The Discovery of Tahiti

An English naval captain happened on the island, and thought himself the first
white man there, though the Spanish claim its discovery. The Englishman called it King George Island, after the noted Tory monarch of his day; but a Frenchman, a captain and poet, the very next spring named it the New Cytherea, esteeming its fascinations like the fabled island of ancient Greek lore. It remained for Captain James Cook, who, before steam had killed the wonder of distance and the telegraph made daily bread of adventure and discovery, was the hero of many a fireside
tale, to bring Tahiti vividly before the mind of the English world. That hardy mariner's entrancing diary fixed Tahiti firmly in the thoughts of the British and
Americans. Bougainville painted such an ecstatic picture that all France would emigrate. Cook set down that Otaheite was the most beautiful of all spots on the
surface of the globe. He praised the people as the handsomest and most lovable of humans, and said they wept when he sailed. That was to him of inestimable
value in appraising them.

About the beginning of the nineteenth century the first English missionaries in the South Seas thanked God for a safe passage from their homes to Tahiti, and for a virgin soil and an affrightingly wicked people to labor with. The English, however, did not seize the island, but left it for the French to do that, who first declared it a protectorate, and made it a colony of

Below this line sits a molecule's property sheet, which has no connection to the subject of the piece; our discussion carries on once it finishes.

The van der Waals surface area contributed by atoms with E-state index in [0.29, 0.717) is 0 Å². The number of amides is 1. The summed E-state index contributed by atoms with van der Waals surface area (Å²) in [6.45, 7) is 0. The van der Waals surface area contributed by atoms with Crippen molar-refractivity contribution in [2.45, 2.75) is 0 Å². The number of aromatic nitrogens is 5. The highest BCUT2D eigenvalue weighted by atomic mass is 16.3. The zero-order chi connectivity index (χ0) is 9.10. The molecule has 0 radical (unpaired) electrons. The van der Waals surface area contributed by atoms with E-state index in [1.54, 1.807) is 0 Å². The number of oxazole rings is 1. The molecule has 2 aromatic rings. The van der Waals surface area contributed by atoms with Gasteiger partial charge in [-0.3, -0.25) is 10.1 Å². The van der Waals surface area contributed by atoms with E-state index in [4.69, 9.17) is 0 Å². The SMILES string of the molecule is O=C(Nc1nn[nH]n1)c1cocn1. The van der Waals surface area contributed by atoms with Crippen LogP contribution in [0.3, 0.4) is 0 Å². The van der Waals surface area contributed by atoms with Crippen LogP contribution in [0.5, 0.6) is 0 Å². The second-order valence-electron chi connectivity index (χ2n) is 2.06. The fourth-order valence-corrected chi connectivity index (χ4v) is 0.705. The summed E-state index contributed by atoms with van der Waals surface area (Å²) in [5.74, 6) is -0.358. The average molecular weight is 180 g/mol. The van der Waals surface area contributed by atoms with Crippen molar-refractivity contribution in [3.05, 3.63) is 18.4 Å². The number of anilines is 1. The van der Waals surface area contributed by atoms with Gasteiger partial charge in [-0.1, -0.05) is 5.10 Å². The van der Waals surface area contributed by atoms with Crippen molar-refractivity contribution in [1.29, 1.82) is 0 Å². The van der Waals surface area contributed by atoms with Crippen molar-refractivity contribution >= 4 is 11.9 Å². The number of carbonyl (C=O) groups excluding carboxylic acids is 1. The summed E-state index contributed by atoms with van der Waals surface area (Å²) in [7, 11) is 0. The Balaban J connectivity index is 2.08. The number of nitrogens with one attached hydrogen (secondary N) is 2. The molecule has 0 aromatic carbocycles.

France, in the unjust way of the mighty, before the
last king died. They had come ten thousand miles to
do a wretched act that never profited them, but had
killed a people.

the eighteenth century, for decades the return to nature had been the rallying cry of those who attacked the artificial and degraded state of society. The published and oral statements of the adventurers in Tahiti, their descriptions of the unrivaled beauty of the verdure, of reefs and palm, of the majestic stature of the men and the passionate charm of the women, the boundless health and simple happiness in which they dwelt, the climate, the limpid streams, the diving, swimming, games, and rarest food--all these had stirred the depressed Europe of the last days of the eighteenth and the first of the nineteenth centuries beyond the understanding by us cynical and more material people. The world still had its vision of perfection.

Tahiti was the living Utopia of More, the belle île of Rousseau, the Eden with no serpent or hurtful apple, the garden of the Hesperides, in harmony with nature, in freedom from the galling bonds of government and church, of convention and clothing. The reports of the English missionaries of the nakedness and ungodliness of the Tahitians created intense interest and swelled the chorus of applause for their utter difference from the weary Europeans. Had there been ships to take them, thousands would have fled to Tahiti to be relieved of the chains and tedium of their existence, though they could not know that Victorianism and machines were to fetter and vulgarize them even more.

Afterward, when sailors mutinied and abandoned their ships or killed their officers to be able to remain in Tahiti and its sister islands, there grew up in England a literature of wanderers, runagates, and beach-combers, of darkish women who knew no reserve or modesty, of treasure-trove, of wrecks and desperate deeds, piracy and blackbirding, which made flame the imagination of the youth of seventy years ago. Tahiti had ever been pictured as a refuge from a world of suffering, from cold, hunger, and the necessity of labor, and most of all from the morals of pseudo-Christianity, and the hypocrisies and buffets attending their constant secret infringement.

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